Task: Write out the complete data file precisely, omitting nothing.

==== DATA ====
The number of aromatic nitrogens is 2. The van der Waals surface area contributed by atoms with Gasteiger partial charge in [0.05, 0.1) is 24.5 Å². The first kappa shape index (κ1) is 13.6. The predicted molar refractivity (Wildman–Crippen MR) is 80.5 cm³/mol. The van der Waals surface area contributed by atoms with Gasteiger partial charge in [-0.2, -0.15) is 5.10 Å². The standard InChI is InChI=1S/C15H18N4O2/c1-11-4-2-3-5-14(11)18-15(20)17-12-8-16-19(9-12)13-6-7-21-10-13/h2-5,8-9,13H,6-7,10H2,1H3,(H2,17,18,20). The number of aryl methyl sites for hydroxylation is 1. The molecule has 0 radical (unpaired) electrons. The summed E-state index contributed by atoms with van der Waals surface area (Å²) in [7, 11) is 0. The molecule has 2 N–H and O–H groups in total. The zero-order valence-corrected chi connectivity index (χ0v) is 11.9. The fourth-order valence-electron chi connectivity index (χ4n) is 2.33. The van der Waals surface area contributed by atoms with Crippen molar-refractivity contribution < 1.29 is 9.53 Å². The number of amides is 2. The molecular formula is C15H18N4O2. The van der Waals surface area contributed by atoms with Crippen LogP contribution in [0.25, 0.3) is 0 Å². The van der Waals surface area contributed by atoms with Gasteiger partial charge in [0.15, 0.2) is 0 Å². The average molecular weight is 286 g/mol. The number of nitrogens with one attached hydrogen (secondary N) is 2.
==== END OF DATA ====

The number of aromatic nitrogens is 2. The van der Waals surface area contributed by atoms with Gasteiger partial charge in [0.05, 0.1) is 24.5 Å². The first kappa shape index (κ1) is 13.6. The predicted molar refractivity (Wildman–Crippen MR) is 80.5 cm³/mol. The van der Waals surface area contributed by atoms with Gasteiger partial charge in [-0.2, -0.15) is 5.10 Å². The standard InChI is InChI=1S/C15H18N4O2/c1-11-4-2-3-5-14(11)18-15(20)17-12-8-16-19(9-12)13-6-7-21-10-13/h2-5,8-9,13H,6-7,10H2,1H3,(H2,17,18,20). The number of aryl methyl sites for hydroxylation is 1. The molecule has 0 radical (unpaired) electrons. The summed E-state index contributed by atoms with van der Waals surface area (Å²) in [7, 11) is 0. The molecule has 2 N–H and O–H groups in total. The zero-order valence-corrected chi connectivity index (χ0v) is 11.9. The fourth-order valence-electron chi connectivity index (χ4n) is 2.33. The van der Waals surface area contributed by atoms with Crippen molar-refractivity contribution < 1.29 is 9.53 Å². The number of amides is 2. The molecular formula is C15H18N4O2. The van der Waals surface area contributed by atoms with Crippen LogP contribution in [0.25, 0.3) is 0 Å². The van der Waals surface area contributed by atoms with Gasteiger partial charge in [0.15, 0.2) is 0 Å². The average molecular weight is 286 g/mol. The number of nitrogens with one attached hydrogen (secondary N) is 2.